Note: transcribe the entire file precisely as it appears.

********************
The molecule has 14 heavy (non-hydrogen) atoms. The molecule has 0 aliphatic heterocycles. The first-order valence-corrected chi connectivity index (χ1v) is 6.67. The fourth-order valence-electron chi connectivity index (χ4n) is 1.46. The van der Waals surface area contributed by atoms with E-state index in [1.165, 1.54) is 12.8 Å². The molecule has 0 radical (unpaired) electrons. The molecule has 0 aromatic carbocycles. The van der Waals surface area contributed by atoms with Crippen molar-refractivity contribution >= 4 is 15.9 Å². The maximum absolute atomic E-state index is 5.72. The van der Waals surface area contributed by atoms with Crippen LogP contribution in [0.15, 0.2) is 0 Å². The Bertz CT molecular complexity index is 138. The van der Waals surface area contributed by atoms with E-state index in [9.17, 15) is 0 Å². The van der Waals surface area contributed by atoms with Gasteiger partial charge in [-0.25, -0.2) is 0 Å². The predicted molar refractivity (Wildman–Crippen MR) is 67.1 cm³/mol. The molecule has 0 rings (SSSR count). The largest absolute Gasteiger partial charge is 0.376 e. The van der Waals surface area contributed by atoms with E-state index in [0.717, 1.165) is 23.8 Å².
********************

The molecule has 14 heavy (non-hydrogen) atoms. The molecule has 0 aliphatic heterocycles. The first-order valence-corrected chi connectivity index (χ1v) is 6.67. The fourth-order valence-electron chi connectivity index (χ4n) is 1.46. The van der Waals surface area contributed by atoms with E-state index in [1.165, 1.54) is 12.8 Å². The molecule has 0 radical (unpaired) electrons. The molecule has 0 aromatic carbocycles. The van der Waals surface area contributed by atoms with Crippen molar-refractivity contribution >= 4 is 15.9 Å². The maximum absolute atomic E-state index is 5.72. The van der Waals surface area contributed by atoms with Crippen LogP contribution in [0.15, 0.2) is 0 Å². The Bertz CT molecular complexity index is 138. The van der Waals surface area contributed by atoms with E-state index in [9.17, 15) is 0 Å². The van der Waals surface area contributed by atoms with Gasteiger partial charge in [-0.25, -0.2) is 0 Å². The predicted molar refractivity (Wildman–Crippen MR) is 67.1 cm³/mol. The molecule has 0 rings (SSSR count). The largest absolute Gasteiger partial charge is 0.376 e. The van der Waals surface area contributed by atoms with E-state index in [0.717, 1.165) is 23.8 Å².